Monday, January 08, 2018

The Back Story

Recently in The Author there was an article by David Williams about the world's shortest stories. He quoted the tale that Ernest Hemingway was asked to produce one, on the promise of having his bar bill paid, and he came up with, 'For sale: baby shoes, never worn.'

Whether he wrote it or not, what a wealth of human tragedy lies in those few words! Margaret Atwood's attempt was a rather more cynical, 'Longed for him. Got him. Shit.'

Williams also quoted one of his own from his book, HE and SHE: 1000 stories in 1000 tweets, that I particularly liked: 'A Lasting Hand: Their marriage started with two hearts and a diamond. It ended with a club and a spade.' A crime novel in miniature.

They're all clever. They whet the curiosity and the answer to the questions the reader wants to ask could be a short story, or even a whole novel.

Wanting to know the back story is a fundamental human instinct. When we first meet someone we all ask what I call 'establishing' questions. Where do you live? What do you do? What family do you have? What books do you read? What films do you like? It's the way a meeting proceeds to a friendship.

When we introduce a main character to our readers, they need to know a bit about the back story if they're going to feel involved. The trouble is that we can't set down a list of attributes and tastes and a lot of personal history without slowing up the story and boring everyone rigid as well.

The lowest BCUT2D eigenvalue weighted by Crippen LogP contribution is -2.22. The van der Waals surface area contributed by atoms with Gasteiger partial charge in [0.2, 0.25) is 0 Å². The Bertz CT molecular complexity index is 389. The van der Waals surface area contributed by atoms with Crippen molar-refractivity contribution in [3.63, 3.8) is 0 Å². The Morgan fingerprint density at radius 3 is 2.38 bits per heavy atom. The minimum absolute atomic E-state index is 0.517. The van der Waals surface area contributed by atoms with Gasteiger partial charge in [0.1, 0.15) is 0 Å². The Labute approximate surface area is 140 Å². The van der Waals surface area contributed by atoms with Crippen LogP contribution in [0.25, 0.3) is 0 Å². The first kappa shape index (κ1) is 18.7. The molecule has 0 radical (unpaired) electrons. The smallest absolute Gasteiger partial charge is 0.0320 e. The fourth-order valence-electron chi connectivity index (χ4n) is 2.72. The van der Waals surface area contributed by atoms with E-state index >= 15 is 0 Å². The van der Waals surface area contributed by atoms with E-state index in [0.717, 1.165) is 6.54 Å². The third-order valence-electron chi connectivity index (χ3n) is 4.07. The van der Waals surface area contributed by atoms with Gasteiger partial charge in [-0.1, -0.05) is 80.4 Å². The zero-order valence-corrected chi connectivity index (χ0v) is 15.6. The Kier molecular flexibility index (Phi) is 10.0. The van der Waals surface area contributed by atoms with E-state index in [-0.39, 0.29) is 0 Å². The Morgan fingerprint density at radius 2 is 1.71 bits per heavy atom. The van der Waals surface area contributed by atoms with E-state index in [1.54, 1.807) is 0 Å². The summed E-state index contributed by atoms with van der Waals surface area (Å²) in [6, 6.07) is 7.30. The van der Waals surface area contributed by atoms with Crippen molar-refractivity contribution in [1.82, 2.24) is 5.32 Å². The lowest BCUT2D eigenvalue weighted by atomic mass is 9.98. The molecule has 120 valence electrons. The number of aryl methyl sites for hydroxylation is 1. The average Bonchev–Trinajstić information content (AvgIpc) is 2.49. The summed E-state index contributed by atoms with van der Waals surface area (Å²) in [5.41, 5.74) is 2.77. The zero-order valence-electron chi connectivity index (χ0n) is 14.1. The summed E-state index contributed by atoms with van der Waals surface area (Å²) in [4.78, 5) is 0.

To be convincing, I need to know the answer to all these questions, even though I'll never actually write everything down. It's a gradual process, like getting to know a real person, but it's what makes them take on a life of their own. I sometimes found myself saying about DI Marjory Fleming, 'I didn't know she'd done that!' I hope that's what percolates through to the reader.

In the past months I've spent a lot of time learning the back story of a new detective, DI Kelso Strang. What drew me to write about him wasn't exactly a shortest-story-style tweet, but it was a very brief image that came into my head: a young man, his adored wife and their unborn baby fatally injured in a car accident, signing the paper to switch off her life-support.

Somehow the idea took possession of my mind and the new book, Human Face, comes out this month. I'll be writing about it in my next post.


Marianne Wheelaghan said...

How exciting, Aline, a new character and a new book. Yay! I'm looking forward to hearing more about DI Kelso Strang and Human Face in your next post.

Ps: Well said, feeding in a back story without boring our readers rigid requires our finest writing skills.

Aline Templeton said...

Thanks Marianne. Hope you got your invitation to the launch!

Marianne Wheelaghan said...

Oh yes! Thanks. Thursday 18th January. Looking forward to it :)